Football has lost due to Blatter's re-election: Luis Figo
Former Barcelona legend Luis Figo believes sport will suffer with Sepp Blatter getting a fifth term as as FIFA president
Zurich: Luis Figo insists "football has lost" after Sepp Blatter was re-elected for a fifth term as FIFA president despite widespread calls for him to step down over the corruption scandal engulfing the world governing body. Blatter saw off the challenge from Prince Ali Bin Al Hussein of Jordan on Friday in the same week seven FIFA officials were arrested and 18 people connected to football were indicted on corruption charges by the US justice department.
Blatter shrugged off the latest crisis to engulf the organisation to win the first round by 133 votes to 73 and, after Prince Ali decided to withdraw ahead of the second round, the 79-year-old Swiss was installed as FIFA president for another four years. Figo was hugely critical of Blatter when he withdrew his presidential candidacy last week and launched another scathing attack when news of Blatter’s victory emerged on Friday.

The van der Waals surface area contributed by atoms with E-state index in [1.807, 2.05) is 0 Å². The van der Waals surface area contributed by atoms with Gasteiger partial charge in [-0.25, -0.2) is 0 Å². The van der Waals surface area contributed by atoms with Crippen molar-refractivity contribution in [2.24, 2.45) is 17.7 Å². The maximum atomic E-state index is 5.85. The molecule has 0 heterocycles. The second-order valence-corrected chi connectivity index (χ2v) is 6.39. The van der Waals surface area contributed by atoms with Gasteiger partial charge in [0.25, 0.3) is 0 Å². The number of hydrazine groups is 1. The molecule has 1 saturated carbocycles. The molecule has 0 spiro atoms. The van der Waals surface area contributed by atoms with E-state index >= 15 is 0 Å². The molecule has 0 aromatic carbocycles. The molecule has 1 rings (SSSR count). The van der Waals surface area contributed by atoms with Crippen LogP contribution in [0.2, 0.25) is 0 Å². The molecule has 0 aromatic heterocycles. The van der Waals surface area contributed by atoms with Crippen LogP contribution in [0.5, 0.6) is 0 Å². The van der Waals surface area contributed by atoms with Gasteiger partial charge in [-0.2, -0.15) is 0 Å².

"Today, FIFA has lost, but above everything, football has lost and everyone who truly cares about it has lost too," the former Portugal and Real Madrid midfielder wrote on Twitter.
Figo pulled out of the race to challenge Blatter’s leadership on the same day as Michael van Praag withdrew his candidacy and the Dutch Football Association president was also unequivocal in his disappointment.
"We might have lost the battle, but this process is far from over. I will continue to fight for a better FIFA," he tweeted.
Did you know?
The number of FIFA member associations when Blatter joined in 1975 was 144. Now there are 209 and it is these newer countries where Blatter has developed his powerbase.
How Sepp's win affects football
1. The position of Russia and Qatar as hosts of the 2018 and 2022 World Cups will be protected despite the ongoing investigation.
2. The World Cup final will remain a 32-team tournament -- Prince Ali had promised to increase the tournament to 36 spots.
3. A period of real instability in football could ensue, with serious divisions between FIFA and the European governing body, UEFA.
4. European nations are unlikely to boycott FIFA tournaments -- however, they may take action to snub FIFA committees and events.
5. There is a threat that the number of World Cup places for European nations will be cut.
(Text: PA Sport)